I find it's a common attitude among particularly young writers to sneer at a happy ending as taking the easy way out. I always had a darkly private giggle over that. Having been undiagnosed til I was 17, I can still say with some certainty I have been dealing with some form of depression and/or anxiety from probably eleven years old. I'm always curious as to who and where these people are that their happiness had an easy answer. My own has been so hard-won, and often, much too fleeting. There is, of course, a part of me that understands that conflict makes a story, but there's still something off about the glamorizing of misery that goes on. I don't mean people shouldn't be writing sad books, or making sad movies. I mean the fetishist that says, "I like sad things because they are more real." Sad has never felt like a real thing to me. Most of the time, sad is a trick of my brain chemistry, out of proportion to who I am and how I feel, usually brought on by nothing, and offering nothing in return for what it takes. In real sadness, you pick yourself up, learn from your mistakes, and try not to let it happen again. In depression, you pick yourself up, slowly crawl back to the world, and hope the monsters won't find you again. Another version of this is that I hate the number of people who feel that my disability have made me a stronger person, not because I don't think it has, but because I don't know why I'm supposed to be so strong when so many aren't. Is it just so that I have space inside me to be more unhappy then they do? Why would I need that, if I didn't have the thing that made me so 'strong' in the first place?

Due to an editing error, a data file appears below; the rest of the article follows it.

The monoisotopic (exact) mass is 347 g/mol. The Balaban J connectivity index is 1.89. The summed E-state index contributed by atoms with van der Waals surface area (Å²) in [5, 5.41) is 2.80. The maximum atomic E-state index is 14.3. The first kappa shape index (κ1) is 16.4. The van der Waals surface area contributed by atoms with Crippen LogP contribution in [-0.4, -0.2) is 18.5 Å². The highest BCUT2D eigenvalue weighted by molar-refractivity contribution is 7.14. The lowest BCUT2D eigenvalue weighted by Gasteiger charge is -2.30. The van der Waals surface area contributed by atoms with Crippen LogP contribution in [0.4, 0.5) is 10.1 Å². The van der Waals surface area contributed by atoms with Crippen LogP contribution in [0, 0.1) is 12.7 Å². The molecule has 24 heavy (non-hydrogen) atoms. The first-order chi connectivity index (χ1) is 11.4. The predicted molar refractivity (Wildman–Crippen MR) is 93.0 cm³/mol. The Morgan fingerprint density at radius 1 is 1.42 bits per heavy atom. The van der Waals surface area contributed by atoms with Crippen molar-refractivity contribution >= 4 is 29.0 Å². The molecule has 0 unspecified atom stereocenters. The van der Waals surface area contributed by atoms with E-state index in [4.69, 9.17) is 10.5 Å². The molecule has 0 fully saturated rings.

After I got out of the hospital, I stopped writing. That was a conscious decision. I had been through a rough patch, was unsure if I wanted to write anymore, at all, and that was scary to think about, because as I have previously discussed, writing has never been about what I do. It's who I am. But I gave it up. For two weeks. Then I wanted to get back to it. I missed it. I had things I wanted to do, and there are things I feel like need to be written, because they should exist, and they don't yet. I sat down to write. And promptly started screaming.